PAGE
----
Much to my chagrin, we’ve had a preponderance of UHT milk in our house lately. For the uninitiated, UHT stands for Ultra High Temperature, which is what you need to subject milk to in order to give it a nearly indefinite shelf life at room temperature. My chagrin is largely due to the fact that UHT brings back unpleasant memories of being at sea. But with three members of our household eligible for WIC, we get more free milk than we can consume each month. Perhaps more precisely, we get more milk than we have room to store in the refrigerator. Hence the UHT stockpiling.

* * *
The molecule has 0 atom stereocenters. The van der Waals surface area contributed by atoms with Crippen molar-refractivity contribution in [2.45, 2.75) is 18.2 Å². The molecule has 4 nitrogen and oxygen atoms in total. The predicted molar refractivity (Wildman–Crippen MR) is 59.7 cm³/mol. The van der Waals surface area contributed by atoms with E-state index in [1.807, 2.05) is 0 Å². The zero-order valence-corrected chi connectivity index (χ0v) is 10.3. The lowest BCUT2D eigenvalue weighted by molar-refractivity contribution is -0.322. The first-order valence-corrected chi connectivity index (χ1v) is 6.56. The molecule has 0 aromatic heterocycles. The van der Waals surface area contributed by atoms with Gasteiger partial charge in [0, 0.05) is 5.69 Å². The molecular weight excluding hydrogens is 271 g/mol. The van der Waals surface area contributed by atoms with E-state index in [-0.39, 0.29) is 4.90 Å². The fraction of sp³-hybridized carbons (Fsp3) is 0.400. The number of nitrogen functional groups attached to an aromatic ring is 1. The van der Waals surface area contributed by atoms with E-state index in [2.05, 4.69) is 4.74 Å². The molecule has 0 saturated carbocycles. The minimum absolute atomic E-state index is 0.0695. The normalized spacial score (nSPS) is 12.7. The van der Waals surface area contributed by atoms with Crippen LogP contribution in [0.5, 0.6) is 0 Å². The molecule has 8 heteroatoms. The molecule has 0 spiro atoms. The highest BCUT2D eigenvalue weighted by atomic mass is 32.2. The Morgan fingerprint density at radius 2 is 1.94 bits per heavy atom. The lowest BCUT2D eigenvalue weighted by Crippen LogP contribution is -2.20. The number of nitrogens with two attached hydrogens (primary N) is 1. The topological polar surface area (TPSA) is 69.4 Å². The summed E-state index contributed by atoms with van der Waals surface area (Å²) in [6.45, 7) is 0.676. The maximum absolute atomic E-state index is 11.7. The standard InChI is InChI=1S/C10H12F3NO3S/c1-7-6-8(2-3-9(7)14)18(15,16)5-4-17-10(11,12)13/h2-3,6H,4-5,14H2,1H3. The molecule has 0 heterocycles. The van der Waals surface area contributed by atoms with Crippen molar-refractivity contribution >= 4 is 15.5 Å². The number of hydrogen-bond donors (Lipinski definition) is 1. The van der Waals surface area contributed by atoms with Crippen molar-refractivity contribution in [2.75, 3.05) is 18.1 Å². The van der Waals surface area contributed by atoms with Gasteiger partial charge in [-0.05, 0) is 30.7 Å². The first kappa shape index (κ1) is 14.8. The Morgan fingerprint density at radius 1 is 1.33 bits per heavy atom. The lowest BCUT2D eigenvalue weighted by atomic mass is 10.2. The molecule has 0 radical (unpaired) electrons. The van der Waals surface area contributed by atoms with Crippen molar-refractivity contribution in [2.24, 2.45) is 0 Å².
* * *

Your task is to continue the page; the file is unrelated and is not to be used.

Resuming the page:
Anyway, the other day I found myself reading the carton during breakfast (don’t scoff – you know you’ve done it!) and made an interesting discovery. The words are all printed in three languages, which is certainly not interesting in itself. Almost everything you buy in Europe is printed in at least two; what was interesting was the languages used. The UHT brand sold at the commissary, Arla, comes from Denmark, so naturally one of the languages was Danish. The second was of course English, the linguistic common currency of Europe. Can you guess the third? German? Nope. French? Nope. Dutch? Spanish? Italian? No, no, and no. Nor Swedish, Norwegian, Finnish or Portuguese. The third language printed on all the UHT milk in our U.S. army commissary is of course…